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Australia’s Trade With The Middle East

The announcement this week that Australia has given in-principle support to the notion of an American first strike against nations such as Iraq invites examination of Australia’s economic interests in the Middle East.

This table shows Australian trade figures with the Middle East:

Australian Exports
Country Value $
Iraq 829 million
Israel 448 million
Middle East 7.9 billion
China 7.6 billion
New Zealand 7.2 billion
Taiwan 5.4 billion
Singapore 5.4 billion

Figures published by Rob Chalmers in his newsletter, Inside Canberra, paint an interesting picture of Australian exports to the Middle East, with Iraq nearly doubling Israel as a market for Australian goods.

The Middle East is also a significant region for Australia’s exports, ranking in value on a par with China and New Zealand, and well ahead of Taiwan and Singapore.

Whilst the United States remains Australia’s largest trading partner, other regions are of growing importance.

Trade with Asian nations, particularly Japan, is vital, but the Middle East is a market for products such as cars and wheat that Australia has difficulty selling to Japan and the US.

Chalmers points out that Australian farmers, a mainstay of electoral support for the National Party, and manufacturers, similarly natural allies of the Liberal Party, will be watching the ‘war on terrorism’ with interest.

The implications of a Middle East conflict in 2002, or later, would have intriguing ramifications for Australia’s military alliance with the US and its economic links with other parts of the world.

These two items appeared in Inside Canberra, Vol 55, No 308, June 21, 2002. Subscriptions to the newsletter are available from Crown Content, 75 Flinders Lane, Melbourne, 3000. Tel: (03) 9654 2800, Fax: (03) 9654 6532.

Reserve Bank Puts Ban On Iraq

With the Howard Government giving hints that Australia might join the United States in a first strike attack against Iraq comes news that on May 22 the Reserve Bank banned foreign currency dealings with the Government of Iraq, its agencies or its nationals. A similar ban has been applied to Libya, another country linked with terrorism. The bans were imposed under the Banking (Foreign Exchange) Regulations.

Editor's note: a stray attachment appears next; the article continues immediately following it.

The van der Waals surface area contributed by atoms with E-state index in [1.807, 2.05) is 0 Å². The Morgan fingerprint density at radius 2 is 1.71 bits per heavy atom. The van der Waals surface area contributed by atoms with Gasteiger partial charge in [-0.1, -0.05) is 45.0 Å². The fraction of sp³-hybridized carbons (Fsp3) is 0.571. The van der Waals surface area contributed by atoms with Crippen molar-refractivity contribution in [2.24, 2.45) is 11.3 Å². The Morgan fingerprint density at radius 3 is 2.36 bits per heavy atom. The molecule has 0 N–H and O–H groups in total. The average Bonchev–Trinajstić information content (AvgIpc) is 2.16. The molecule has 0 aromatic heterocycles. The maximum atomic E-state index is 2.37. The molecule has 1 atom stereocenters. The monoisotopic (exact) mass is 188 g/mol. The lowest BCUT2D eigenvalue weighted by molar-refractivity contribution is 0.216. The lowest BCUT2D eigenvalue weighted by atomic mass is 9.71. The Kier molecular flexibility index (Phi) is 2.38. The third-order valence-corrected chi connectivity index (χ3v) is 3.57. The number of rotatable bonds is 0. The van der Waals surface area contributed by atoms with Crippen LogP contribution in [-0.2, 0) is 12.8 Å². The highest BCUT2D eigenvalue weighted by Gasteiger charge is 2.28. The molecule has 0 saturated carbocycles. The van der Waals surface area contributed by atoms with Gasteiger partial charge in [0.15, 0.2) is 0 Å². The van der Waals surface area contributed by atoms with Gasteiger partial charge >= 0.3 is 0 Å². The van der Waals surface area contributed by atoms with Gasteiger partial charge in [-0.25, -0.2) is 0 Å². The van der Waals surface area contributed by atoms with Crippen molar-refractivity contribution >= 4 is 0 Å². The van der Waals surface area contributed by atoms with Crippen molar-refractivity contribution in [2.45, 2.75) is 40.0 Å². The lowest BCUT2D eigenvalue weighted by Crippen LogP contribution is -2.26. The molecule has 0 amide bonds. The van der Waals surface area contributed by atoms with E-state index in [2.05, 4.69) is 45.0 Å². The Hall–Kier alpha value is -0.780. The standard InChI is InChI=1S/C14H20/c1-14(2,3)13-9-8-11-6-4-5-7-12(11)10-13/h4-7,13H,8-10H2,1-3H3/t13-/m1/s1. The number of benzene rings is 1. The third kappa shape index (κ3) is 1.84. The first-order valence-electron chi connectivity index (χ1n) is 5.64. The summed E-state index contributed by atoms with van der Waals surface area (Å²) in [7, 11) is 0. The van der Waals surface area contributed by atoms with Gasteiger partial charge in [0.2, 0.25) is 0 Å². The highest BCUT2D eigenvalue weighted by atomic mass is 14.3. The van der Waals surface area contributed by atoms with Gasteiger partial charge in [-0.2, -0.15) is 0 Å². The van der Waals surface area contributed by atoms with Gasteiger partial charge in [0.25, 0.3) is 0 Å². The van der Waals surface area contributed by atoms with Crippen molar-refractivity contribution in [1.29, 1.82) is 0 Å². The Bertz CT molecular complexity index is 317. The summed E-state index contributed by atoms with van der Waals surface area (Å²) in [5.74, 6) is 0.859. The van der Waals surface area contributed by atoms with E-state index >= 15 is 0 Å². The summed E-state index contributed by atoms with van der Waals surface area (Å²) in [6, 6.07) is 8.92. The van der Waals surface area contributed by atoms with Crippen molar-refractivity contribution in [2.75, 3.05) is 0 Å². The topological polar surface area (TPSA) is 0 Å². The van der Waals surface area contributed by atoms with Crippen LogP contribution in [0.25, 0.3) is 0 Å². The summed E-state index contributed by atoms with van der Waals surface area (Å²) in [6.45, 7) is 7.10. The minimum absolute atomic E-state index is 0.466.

No reason is given for the bans. Has the Reserve Bank been given the nod by the Howard Government that an attack on Iraq is imminent?

The move will certainly be noted in Baghdad. Heaven forbid, did the Reserve give any consideration to their action turning the attention of terrorists to Australia?

Despite the trade embargo on Iraq that has been in place since the Gulf war, the Reserve’s ban will not stop payment for Australian wheat exports to Iraq. This is because Australian wheat is part of the UN Food for Oil deal whereby Iraq must use funds raised from its exports of oil for food and other essential imports. Iraq pays the UN for Australian wheat and the UN passes the funds on to the Australian Wheat Board.

Middle East War Would Hurt Farmers

Exports to Iraq last year were worth $829 million, which would disappear overnight should Australia join in a US war against Iraq. The threat to Australian trade in the Middle East, much of it wheat and live sheep, is something to which the National Party and farmers would have to give serious consideration. The car industry
would also be concerned. Six of the top 10 destinations for Australian cars are Middle East countries. It doesn’t follow that Australian exports to the Middle East would go to zero should we take part in a war against Iraq.

Exports to Israel were $448 million. Nevertheless, a number of Middle East countries would bitterly object to a strike against Iraq. Total exports to the Middle East last year was $7.9 billion and the region is a bigger market for Australia than China ($7.6 billion), New Zealand ($7.15) billion, Taiwan ($5.4 billion) or Singapore $5.35 billion).

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Malcolm Farnsworth
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